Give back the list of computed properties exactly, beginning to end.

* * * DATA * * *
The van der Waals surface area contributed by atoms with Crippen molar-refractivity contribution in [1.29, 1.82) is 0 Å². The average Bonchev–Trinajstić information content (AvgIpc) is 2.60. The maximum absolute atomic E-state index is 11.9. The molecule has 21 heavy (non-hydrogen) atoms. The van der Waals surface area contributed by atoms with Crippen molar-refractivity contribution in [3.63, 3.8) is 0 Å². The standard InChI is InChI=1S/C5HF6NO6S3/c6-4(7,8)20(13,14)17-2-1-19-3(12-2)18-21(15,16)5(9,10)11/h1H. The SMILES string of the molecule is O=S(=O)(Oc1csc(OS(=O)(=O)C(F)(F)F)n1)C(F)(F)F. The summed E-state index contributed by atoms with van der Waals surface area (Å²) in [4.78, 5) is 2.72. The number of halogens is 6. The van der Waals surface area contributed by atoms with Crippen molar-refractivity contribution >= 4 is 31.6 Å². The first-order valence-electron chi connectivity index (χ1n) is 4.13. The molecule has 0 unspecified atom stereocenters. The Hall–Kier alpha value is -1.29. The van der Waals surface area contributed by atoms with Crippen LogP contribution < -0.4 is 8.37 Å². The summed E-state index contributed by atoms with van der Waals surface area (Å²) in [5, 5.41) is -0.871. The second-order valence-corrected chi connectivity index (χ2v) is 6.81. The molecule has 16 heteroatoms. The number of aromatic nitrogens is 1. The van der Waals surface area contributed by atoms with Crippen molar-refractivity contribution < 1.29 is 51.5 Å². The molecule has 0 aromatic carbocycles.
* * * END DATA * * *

The van der Waals surface area contributed by atoms with Crippen molar-refractivity contribution in [1.29, 1.82) is 0 Å². The average Bonchev–Trinajstić information content (AvgIpc) is 2.60. The maximum absolute atomic E-state index is 11.9. The molecule has 21 heavy (non-hydrogen) atoms. The van der Waals surface area contributed by atoms with Crippen molar-refractivity contribution in [3.63, 3.8) is 0 Å². The standard InChI is InChI=1S/C5HF6NO6S3/c6-4(7,8)20(13,14)17-2-1-19-3(12-2)18-21(15,16)5(9,10)11/h1H. The SMILES string of the molecule is O=S(=O)(Oc1csc(OS(=O)(=O)C(F)(F)F)n1)C(F)(F)F. The summed E-state index contributed by atoms with van der Waals surface area (Å²) in [4.78, 5) is 2.72. The number of halogens is 6. The van der Waals surface area contributed by atoms with Crippen molar-refractivity contribution >= 4 is 31.6 Å². The first-order valence-electron chi connectivity index (χ1n) is 4.13. The molecule has 0 unspecified atom stereocenters. The Hall–Kier alpha value is -1.29. The van der Waals surface area contributed by atoms with Crippen LogP contribution < -0.4 is 8.37 Å². The summed E-state index contributed by atoms with van der Waals surface area (Å²) in [5, 5.41) is -0.871. The second-order valence-corrected chi connectivity index (χ2v) is 6.81. The molecule has 16 heteroatoms. The number of aromatic nitrogens is 1. The van der Waals surface area contributed by atoms with Crippen molar-refractivity contribution < 1.29 is 51.5 Å². The molecule has 0 aromatic carbocycles.